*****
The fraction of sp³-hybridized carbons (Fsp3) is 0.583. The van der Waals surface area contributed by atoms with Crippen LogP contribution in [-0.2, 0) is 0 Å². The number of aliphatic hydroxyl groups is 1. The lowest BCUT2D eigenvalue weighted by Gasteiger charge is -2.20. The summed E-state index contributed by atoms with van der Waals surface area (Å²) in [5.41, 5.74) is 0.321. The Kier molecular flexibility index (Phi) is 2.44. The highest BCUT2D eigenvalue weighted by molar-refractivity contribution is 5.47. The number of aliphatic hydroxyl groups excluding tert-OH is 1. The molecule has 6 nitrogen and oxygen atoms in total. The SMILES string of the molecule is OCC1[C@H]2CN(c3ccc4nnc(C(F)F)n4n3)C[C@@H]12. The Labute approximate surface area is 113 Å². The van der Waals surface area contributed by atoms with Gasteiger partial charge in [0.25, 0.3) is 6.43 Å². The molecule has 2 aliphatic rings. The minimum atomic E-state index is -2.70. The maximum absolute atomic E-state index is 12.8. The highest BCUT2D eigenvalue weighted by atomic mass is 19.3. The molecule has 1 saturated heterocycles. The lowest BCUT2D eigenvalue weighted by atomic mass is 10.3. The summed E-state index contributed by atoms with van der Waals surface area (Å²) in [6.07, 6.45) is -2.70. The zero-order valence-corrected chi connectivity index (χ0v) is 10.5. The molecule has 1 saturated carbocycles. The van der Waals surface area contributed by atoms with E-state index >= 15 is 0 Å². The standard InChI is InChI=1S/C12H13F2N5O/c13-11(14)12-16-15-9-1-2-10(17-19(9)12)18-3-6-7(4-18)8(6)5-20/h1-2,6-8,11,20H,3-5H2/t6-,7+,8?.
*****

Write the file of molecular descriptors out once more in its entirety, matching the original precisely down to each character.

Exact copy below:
The fraction of sp³-hybridized carbons (Fsp3) is 0.583. The van der Waals surface area contributed by atoms with Crippen LogP contribution in [-0.2, 0) is 0 Å². The number of aliphatic hydroxyl groups is 1. The lowest BCUT2D eigenvalue weighted by Gasteiger charge is -2.20. The summed E-state index contributed by atoms with van der Waals surface area (Å²) in [5.41, 5.74) is 0.321. The Kier molecular flexibility index (Phi) is 2.44. The highest BCUT2D eigenvalue weighted by molar-refractivity contribution is 5.47. The number of aliphatic hydroxyl groups excluding tert-OH is 1. The molecule has 6 nitrogen and oxygen atoms in total. The SMILES string of the molecule is OCC1[C@H]2CN(c3ccc4nnc(C(F)F)n4n3)C[C@@H]12. The Labute approximate surface area is 113 Å². The van der Waals surface area contributed by atoms with Gasteiger partial charge in [0.25, 0.3) is 6.43 Å². The molecule has 2 aliphatic rings. The minimum atomic E-state index is -2.70. The maximum absolute atomic E-state index is 12.8. The highest BCUT2D eigenvalue weighted by atomic mass is 19.3. The molecule has 1 saturated heterocycles. The lowest BCUT2D eigenvalue weighted by atomic mass is 10.3. The summed E-state index contributed by atoms with van der Waals surface area (Å²) in [6.07, 6.45) is -2.70. The zero-order valence-corrected chi connectivity index (χ0v) is 10.5. The molecule has 1 saturated carbocycles. The van der Waals surface area contributed by atoms with E-state index >= 15 is 0 Å². The standard InChI is InChI=1S/C12H13F2N5O/c13-11(14)12-16-15-9-1-2-10(17-19(9)12)18-3-6-7(4-18)8(6)5-20/h1-2,6-8,11,20H,3-5H2/t6-,7+,8?.